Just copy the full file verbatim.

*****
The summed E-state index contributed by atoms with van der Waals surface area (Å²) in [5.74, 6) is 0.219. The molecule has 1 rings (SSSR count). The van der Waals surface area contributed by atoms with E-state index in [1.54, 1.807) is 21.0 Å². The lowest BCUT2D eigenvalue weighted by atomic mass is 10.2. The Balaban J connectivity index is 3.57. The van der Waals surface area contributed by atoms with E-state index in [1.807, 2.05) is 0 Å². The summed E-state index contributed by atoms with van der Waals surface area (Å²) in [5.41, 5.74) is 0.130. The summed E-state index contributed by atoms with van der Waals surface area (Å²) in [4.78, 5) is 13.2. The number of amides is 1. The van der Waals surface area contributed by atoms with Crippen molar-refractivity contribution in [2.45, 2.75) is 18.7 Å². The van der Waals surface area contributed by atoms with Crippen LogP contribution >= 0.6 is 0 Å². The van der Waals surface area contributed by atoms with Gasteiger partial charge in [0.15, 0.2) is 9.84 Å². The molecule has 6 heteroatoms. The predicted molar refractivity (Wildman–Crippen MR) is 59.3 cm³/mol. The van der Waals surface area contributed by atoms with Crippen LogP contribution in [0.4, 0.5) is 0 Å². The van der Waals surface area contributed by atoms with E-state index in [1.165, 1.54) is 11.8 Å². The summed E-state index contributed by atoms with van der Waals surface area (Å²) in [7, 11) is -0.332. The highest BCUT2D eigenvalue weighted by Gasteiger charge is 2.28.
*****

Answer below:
The summed E-state index contributed by atoms with van der Waals surface area (Å²) in [5.74, 6) is 0.219. The molecule has 1 rings (SSSR count). The van der Waals surface area contributed by atoms with E-state index in [1.54, 1.807) is 21.0 Å². The lowest BCUT2D eigenvalue weighted by atomic mass is 10.2. The Balaban J connectivity index is 3.57. The van der Waals surface area contributed by atoms with E-state index in [1.807, 2.05) is 0 Å². The summed E-state index contributed by atoms with van der Waals surface area (Å²) in [5.41, 5.74) is 0.130. The summed E-state index contributed by atoms with van der Waals surface area (Å²) in [4.78, 5) is 13.2. The number of amides is 1. The van der Waals surface area contributed by atoms with Crippen molar-refractivity contribution in [2.45, 2.75) is 18.7 Å². The van der Waals surface area contributed by atoms with Crippen LogP contribution >= 0.6 is 0 Å². The van der Waals surface area contributed by atoms with Gasteiger partial charge in [0.15, 0.2) is 9.84 Å². The molecule has 6 heteroatoms. The predicted molar refractivity (Wildman–Crippen MR) is 59.3 cm³/mol. The van der Waals surface area contributed by atoms with Crippen LogP contribution in [0.4, 0.5) is 0 Å². The van der Waals surface area contributed by atoms with E-state index in [1.165, 1.54) is 11.8 Å². The summed E-state index contributed by atoms with van der Waals surface area (Å²) in [7, 11) is -0.332. The highest BCUT2D eigenvalue weighted by Gasteiger charge is 2.28.